I recently had neck surgery due to to some serious spinal cord issues from an accident 30 years ago. My sister asked if I was afraid, I told her I had been walking this path for 30 years and I was resigned to the surgery. I needed the surgery so I could walk in old age, so it was simple math.
The surgery went very long, actually twice as long as was planned because the surgery had some complications. Nothing serious, bone spurs that had grown to close to the spine needed delicate handling and the surgeon had to work much more slowly than anticipated.
A crazy thing happened as the post-op staff tried to wake me up afterwards. They tried to wake me twice and both times I would wake up, burst into tears from the pain and I splashed backward into to this fluid like abyss with geometric patterns where there was no pain. The third time they woke me I came back feet first and I sort of slowly surfaced into my hospital bed and stayed in this reality. Three times was the charm, after all three is a magic number. Of course I tried to convey this experience to the nursing staff, but they just looked at me like I was crazy. Obviously they are numb to the random utterances post-op patients as they return to consciousness. I am sure they have heard it all.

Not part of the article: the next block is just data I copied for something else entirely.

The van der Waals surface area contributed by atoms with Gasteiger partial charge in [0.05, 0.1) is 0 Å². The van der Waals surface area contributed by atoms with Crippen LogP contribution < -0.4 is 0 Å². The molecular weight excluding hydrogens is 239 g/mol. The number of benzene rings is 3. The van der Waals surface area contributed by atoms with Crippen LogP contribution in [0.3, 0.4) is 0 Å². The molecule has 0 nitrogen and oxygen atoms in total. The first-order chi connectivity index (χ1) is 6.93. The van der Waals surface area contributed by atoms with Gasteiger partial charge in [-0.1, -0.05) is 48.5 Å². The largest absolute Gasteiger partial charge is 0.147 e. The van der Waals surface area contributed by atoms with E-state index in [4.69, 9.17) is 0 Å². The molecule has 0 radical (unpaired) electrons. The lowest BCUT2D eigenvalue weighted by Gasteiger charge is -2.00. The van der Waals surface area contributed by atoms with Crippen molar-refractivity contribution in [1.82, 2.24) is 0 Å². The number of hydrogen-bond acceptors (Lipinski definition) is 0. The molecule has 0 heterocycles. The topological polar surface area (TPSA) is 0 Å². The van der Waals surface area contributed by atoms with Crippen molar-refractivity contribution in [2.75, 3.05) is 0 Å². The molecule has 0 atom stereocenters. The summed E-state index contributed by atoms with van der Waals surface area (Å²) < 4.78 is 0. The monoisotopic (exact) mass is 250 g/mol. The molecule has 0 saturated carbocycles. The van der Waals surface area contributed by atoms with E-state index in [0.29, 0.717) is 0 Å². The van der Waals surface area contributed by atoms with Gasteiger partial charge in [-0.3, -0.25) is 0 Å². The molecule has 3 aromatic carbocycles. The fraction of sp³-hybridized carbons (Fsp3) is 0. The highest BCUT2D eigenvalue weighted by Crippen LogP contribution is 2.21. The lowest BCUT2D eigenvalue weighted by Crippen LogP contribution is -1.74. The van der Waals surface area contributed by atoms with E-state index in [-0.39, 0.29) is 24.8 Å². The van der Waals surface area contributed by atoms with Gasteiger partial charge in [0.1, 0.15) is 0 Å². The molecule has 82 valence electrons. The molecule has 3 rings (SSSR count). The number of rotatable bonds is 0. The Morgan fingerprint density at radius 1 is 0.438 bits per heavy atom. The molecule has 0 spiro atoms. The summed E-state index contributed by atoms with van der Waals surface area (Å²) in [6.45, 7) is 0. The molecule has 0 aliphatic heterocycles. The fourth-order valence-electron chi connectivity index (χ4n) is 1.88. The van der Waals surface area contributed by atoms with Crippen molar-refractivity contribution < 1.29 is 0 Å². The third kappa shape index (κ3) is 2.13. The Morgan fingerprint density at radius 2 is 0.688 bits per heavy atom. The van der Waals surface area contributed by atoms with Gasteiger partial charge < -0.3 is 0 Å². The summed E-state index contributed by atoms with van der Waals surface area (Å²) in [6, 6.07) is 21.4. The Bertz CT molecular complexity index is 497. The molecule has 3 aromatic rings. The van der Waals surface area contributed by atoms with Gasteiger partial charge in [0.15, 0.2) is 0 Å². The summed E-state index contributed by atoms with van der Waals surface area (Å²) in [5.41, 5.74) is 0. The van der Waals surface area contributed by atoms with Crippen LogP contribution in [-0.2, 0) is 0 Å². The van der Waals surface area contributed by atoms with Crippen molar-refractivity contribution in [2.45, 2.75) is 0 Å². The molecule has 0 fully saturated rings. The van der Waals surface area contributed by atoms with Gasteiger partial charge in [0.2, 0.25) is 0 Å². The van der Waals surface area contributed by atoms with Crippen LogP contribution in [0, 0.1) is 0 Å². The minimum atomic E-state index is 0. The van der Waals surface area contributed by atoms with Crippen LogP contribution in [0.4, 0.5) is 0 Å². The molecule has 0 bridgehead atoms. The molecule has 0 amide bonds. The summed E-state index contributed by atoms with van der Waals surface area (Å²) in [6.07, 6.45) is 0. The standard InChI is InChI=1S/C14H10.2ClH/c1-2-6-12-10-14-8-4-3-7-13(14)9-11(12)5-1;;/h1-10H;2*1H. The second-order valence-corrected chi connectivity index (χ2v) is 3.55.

This was not a Theta wave jump into a meditative state. This was much deeper waters I submerged into. I am pretty certain this was a Delta wave experience most likely induced by the general anesthesia. It was a peaceful place devoid of bright light. Everything had a greenish-blue hue sort of like scuba diving so deep that I couldn’t see the surface nor the bottom. It was like being suspended in embryonic fluid. Which makes me think this was a Delta wave experience because this was deeper than traveling through the Bardos in the Vatas. This was the silence of the abyss.
Fortunately, upon that the second plunge back into the abyss I had the wherewithal to actually take advantage of this “mother of all altered states” that I had found myself in. I also knew that waking up was vitally important and I knew I only had mere moments investigate this strange altered state, but do what? So I told myself to simply be in this moment and remember. Sometimes just remembering is good enough. A few moments later I awoke to three nurses fussing over all the post-op minutia and the moment was gone but not forgotten.